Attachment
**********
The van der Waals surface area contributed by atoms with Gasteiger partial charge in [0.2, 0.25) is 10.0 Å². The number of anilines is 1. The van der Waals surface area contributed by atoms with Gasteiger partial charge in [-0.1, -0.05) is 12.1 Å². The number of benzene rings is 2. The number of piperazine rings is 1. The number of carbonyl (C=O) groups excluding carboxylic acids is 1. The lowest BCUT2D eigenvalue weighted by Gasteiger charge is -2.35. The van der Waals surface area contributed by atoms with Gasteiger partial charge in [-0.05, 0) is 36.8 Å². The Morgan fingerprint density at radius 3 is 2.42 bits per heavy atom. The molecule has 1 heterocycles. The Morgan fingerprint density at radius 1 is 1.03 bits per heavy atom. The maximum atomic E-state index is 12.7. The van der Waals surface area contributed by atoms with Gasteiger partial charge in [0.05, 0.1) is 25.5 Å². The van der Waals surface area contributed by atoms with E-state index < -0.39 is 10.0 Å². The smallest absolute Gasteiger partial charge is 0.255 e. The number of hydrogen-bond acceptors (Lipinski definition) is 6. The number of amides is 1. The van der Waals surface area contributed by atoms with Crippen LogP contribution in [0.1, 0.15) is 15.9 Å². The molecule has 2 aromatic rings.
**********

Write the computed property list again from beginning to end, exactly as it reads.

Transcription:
The van der Waals surface area contributed by atoms with Gasteiger partial charge in [0.2, 0.25) is 10.0 Å². The number of anilines is 1. The van der Waals surface area contributed by atoms with Gasteiger partial charge in [-0.1, -0.05) is 12.1 Å². The number of benzene rings is 2. The number of piperazine rings is 1. The number of carbonyl (C=O) groups excluding carboxylic acids is 1. The lowest BCUT2D eigenvalue weighted by Gasteiger charge is -2.35. The van der Waals surface area contributed by atoms with Gasteiger partial charge in [-0.05, 0) is 36.8 Å². The Morgan fingerprint density at radius 3 is 2.42 bits per heavy atom. The molecule has 1 heterocycles. The Morgan fingerprint density at radius 1 is 1.03 bits per heavy atom. The maximum atomic E-state index is 12.7. The van der Waals surface area contributed by atoms with Gasteiger partial charge in [0.05, 0.1) is 25.5 Å². The van der Waals surface area contributed by atoms with E-state index < -0.39 is 10.0 Å². The smallest absolute Gasteiger partial charge is 0.255 e. The number of hydrogen-bond acceptors (Lipinski definition) is 6. The number of amides is 1. The van der Waals surface area contributed by atoms with Crippen LogP contribution in [0.1, 0.15) is 15.9 Å². The molecule has 2 aromatic rings.